Luckily, I now have a 6-core Xeon PC with 12GB of RAM at the office that I didn't have when I bought my prior MBP. If I need Windows, I can use this monster workstation PC. :)
  22. justacquiesce macrumors newbie

    Oct 25, 2010
    Also Struggling on this one...

    Macbook Air 13" Max or Macbook Pro 13" 2.4 Model?
    I just recently purchased the base Macbook Pro 13 2.4Ghz machine and am still within the return period. I'm considering a Macbook Air 13" maxed out version, but not sure what the better value is.

    I'll be doing lots of web browsing, iTunes storage, iPhoto editing, occasional Illustrator and Photoshop creation and some Garage Band recording. I really do like the power of the MB Pro and the expandable ram up to 8GB. But love the light form factor and portability of the Macbook Air. Here's my comparison:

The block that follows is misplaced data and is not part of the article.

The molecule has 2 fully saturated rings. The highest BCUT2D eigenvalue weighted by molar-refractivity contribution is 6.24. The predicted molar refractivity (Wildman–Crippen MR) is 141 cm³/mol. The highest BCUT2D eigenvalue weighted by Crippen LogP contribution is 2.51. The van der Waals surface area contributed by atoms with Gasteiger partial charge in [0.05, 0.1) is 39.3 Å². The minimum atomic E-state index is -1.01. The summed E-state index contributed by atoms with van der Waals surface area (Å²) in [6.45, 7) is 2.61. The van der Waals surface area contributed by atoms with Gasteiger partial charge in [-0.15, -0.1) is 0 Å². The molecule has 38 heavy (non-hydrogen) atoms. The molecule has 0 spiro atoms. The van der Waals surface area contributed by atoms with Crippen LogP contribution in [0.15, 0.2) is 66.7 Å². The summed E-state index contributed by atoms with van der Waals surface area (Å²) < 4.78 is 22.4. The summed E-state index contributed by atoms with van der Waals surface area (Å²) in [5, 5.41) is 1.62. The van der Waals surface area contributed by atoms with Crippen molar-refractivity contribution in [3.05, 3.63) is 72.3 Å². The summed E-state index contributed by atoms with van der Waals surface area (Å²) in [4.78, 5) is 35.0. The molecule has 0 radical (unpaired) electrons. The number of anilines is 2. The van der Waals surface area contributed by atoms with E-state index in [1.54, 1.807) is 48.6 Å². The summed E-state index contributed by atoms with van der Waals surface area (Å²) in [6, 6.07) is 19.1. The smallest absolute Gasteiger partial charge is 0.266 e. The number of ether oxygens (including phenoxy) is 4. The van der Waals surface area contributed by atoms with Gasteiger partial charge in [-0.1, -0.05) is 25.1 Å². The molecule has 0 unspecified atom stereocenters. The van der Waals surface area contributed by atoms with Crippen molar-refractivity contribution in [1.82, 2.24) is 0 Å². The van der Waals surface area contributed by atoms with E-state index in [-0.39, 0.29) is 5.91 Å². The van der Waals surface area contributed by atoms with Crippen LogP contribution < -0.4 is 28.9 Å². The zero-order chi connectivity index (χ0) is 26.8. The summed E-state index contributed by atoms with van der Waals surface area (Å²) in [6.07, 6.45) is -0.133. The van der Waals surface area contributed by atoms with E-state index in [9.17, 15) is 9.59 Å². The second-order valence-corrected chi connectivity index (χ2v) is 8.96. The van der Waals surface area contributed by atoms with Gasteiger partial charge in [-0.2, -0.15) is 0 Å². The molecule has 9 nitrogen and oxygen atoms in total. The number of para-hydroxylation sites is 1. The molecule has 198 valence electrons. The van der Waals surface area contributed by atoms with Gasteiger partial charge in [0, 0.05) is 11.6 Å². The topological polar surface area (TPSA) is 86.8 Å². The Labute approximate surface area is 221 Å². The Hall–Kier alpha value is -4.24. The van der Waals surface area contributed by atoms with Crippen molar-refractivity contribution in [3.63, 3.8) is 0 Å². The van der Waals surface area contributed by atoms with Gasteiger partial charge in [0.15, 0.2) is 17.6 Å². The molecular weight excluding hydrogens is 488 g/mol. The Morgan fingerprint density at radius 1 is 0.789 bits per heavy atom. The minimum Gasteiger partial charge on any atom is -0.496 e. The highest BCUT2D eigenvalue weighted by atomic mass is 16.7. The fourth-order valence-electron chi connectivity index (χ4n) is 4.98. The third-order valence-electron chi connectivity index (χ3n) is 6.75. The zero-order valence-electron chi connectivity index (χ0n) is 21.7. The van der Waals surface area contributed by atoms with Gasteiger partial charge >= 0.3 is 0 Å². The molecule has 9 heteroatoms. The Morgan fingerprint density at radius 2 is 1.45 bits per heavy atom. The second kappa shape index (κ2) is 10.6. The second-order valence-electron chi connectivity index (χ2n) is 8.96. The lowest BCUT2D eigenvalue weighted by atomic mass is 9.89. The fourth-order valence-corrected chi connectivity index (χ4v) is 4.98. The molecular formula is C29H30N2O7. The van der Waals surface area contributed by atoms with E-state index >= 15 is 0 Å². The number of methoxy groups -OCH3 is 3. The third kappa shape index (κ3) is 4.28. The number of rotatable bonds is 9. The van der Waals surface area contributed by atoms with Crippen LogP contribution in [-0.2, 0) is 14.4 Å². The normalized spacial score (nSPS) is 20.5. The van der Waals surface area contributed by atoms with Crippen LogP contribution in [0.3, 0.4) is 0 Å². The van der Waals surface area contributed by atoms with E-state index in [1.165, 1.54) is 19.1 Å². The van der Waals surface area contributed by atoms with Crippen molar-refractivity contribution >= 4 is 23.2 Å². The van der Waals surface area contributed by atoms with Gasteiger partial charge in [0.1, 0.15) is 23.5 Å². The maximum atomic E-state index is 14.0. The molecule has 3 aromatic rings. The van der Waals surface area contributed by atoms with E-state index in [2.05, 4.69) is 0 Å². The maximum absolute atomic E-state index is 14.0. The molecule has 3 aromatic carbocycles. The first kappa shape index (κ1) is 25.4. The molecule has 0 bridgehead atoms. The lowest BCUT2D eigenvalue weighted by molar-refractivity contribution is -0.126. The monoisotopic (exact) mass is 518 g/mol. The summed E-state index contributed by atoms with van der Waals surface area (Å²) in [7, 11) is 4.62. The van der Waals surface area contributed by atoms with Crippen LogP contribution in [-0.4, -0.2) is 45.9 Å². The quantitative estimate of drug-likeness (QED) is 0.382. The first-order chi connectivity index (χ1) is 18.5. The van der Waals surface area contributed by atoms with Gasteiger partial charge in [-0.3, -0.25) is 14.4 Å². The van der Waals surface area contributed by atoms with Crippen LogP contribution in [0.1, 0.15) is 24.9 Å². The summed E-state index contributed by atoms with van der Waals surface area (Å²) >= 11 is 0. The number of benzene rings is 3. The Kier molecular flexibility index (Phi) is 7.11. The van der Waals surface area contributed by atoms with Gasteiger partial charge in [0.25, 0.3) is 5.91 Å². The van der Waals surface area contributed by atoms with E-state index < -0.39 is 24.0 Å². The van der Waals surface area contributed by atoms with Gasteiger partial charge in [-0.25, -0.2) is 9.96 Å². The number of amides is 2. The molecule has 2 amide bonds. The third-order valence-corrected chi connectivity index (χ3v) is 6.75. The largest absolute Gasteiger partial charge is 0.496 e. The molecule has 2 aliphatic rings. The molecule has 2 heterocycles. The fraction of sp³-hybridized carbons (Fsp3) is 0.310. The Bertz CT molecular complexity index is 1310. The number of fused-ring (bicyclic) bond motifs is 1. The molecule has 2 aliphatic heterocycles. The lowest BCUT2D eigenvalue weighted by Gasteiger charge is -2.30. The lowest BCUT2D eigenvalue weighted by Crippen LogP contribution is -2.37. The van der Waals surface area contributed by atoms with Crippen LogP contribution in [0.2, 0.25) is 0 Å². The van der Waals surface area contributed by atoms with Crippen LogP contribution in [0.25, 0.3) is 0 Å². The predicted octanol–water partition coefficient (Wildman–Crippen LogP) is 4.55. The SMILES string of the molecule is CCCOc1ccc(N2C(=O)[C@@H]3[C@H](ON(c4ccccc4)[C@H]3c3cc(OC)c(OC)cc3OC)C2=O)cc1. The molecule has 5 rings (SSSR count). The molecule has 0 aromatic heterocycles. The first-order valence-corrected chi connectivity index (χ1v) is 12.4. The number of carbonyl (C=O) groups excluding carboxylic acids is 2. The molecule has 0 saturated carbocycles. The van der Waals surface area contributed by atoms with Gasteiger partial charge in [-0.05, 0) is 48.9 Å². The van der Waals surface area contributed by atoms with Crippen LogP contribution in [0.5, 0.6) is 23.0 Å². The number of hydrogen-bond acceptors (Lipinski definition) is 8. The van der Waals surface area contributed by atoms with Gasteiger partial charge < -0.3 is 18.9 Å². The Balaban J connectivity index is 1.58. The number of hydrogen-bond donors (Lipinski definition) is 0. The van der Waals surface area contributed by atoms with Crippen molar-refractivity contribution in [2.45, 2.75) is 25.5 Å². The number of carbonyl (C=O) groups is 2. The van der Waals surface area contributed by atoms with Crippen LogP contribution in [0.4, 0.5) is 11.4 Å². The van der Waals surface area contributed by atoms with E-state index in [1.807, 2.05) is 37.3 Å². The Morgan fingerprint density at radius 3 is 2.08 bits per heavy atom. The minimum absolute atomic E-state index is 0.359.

MACBOOK PRO 13" 2.4 Ghz Processor
    Already upgraded to 320 GB 5400 rpm drive: $1250 for total MBP price
    Adding a 200GB Vertex SSD: $569.00
    Upgrading to 8GB RAM: $240
    TOTAL: $2,069

    MACBOOK AIR 13" 2.13 GHZ Processor
    Upgrading to 4GB RAM: $90
    Upgrading to 256 GB SSD: $90
    TOTAL: $1,882

    Based purely on price above, clearly the maxed out Macbook Air is cheaper, but for the long haul, will I see more power with the Macbook Pro 13" since I'll have 8GB RAM (vs. 4GB) and a faster processor 2.4 Ghz (vs. 2.13 Ghz)

    Any help would be greatly appreciated! Also trying to factor in other factors - better screen resolution on MB Air, but backlit keyboard and better iSight camera on MB Pro.

    Please keep in mind that both of these are an addition to my 2007 iMac 2.4 GHZ Intel Core 2 duo desktop. I want the laptop to last me the next 3 years at least. The other option is just keeping the Macbook Pro 13", not upgrading RAM or hard drive just now, and my price point would remain at $1250.

    Many thanks,
  23. paynetc thread starter macrumors newbie

    Oct 24, 2010
    In your situation, I'd keep the MBP because: 1) I'm lazy and returning things kinda sucks; 2) the MBP is a darn good machine for the money.

    Unless you need ultra-portability, that is. Then it's hard to argue with the MBA.